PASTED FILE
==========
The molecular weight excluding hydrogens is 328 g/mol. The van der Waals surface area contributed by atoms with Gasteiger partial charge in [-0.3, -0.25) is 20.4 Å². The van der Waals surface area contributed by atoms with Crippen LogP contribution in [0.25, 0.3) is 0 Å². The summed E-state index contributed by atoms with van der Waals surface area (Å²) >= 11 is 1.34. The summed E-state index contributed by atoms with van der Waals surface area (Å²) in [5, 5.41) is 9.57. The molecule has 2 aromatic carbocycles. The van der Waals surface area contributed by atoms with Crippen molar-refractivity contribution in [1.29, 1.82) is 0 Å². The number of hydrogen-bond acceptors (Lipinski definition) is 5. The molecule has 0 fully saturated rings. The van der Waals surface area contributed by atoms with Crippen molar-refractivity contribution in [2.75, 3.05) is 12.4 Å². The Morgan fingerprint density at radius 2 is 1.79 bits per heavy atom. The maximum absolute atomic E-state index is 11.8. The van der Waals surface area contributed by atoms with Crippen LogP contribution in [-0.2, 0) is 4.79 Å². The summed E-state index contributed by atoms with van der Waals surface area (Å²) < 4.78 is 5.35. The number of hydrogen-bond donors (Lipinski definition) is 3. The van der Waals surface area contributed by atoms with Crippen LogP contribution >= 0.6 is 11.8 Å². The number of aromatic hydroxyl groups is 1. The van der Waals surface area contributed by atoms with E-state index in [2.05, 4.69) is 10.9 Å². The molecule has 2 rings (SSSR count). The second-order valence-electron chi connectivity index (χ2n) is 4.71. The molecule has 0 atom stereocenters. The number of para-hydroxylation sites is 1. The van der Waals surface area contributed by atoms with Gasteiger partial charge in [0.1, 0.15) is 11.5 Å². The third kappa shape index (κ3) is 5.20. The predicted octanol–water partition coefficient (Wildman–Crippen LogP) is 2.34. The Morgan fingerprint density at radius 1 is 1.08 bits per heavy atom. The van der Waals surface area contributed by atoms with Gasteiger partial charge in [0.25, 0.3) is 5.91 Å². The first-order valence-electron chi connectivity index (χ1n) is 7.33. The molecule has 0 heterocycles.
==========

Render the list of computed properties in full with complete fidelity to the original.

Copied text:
The molecular weight excluding hydrogens is 328 g/mol. The van der Waals surface area contributed by atoms with Gasteiger partial charge in [-0.3, -0.25) is 20.4 Å². The van der Waals surface area contributed by atoms with Crippen LogP contribution in [0.25, 0.3) is 0 Å². The summed E-state index contributed by atoms with van der Waals surface area (Å²) >= 11 is 1.34. The summed E-state index contributed by atoms with van der Waals surface area (Å²) in [5, 5.41) is 9.57. The molecule has 2 aromatic carbocycles. The van der Waals surface area contributed by atoms with Crippen molar-refractivity contribution in [1.29, 1.82) is 0 Å². The number of hydrogen-bond acceptors (Lipinski definition) is 5. The molecule has 0 fully saturated rings. The van der Waals surface area contributed by atoms with Crippen molar-refractivity contribution in [2.75, 3.05) is 12.4 Å². The Morgan fingerprint density at radius 2 is 1.79 bits per heavy atom. The maximum absolute atomic E-state index is 11.8. The van der Waals surface area contributed by atoms with Crippen LogP contribution in [-0.2, 0) is 4.79 Å². The summed E-state index contributed by atoms with van der Waals surface area (Å²) < 4.78 is 5.35. The number of hydrogen-bond donors (Lipinski definition) is 3. The van der Waals surface area contributed by atoms with Crippen LogP contribution >= 0.6 is 11.8 Å². The number of aromatic hydroxyl groups is 1. The van der Waals surface area contributed by atoms with E-state index in [2.05, 4.69) is 10.9 Å². The molecule has 2 rings (SSSR count). The second-order valence-electron chi connectivity index (χ2n) is 4.71. The molecule has 0 atom stereocenters. The number of para-hydroxylation sites is 1. The van der Waals surface area contributed by atoms with Gasteiger partial charge in [0.1, 0.15) is 11.5 Å². The third kappa shape index (κ3) is 5.20. The predicted octanol–water partition coefficient (Wildman–Crippen LogP) is 2.34. The Morgan fingerprint density at radius 1 is 1.08 bits per heavy atom. The van der Waals surface area contributed by atoms with Gasteiger partial charge in [0.25, 0.3) is 5.91 Å². The first-order valence-electron chi connectivity index (χ1n) is 7.33. The molecule has 0 heterocycles.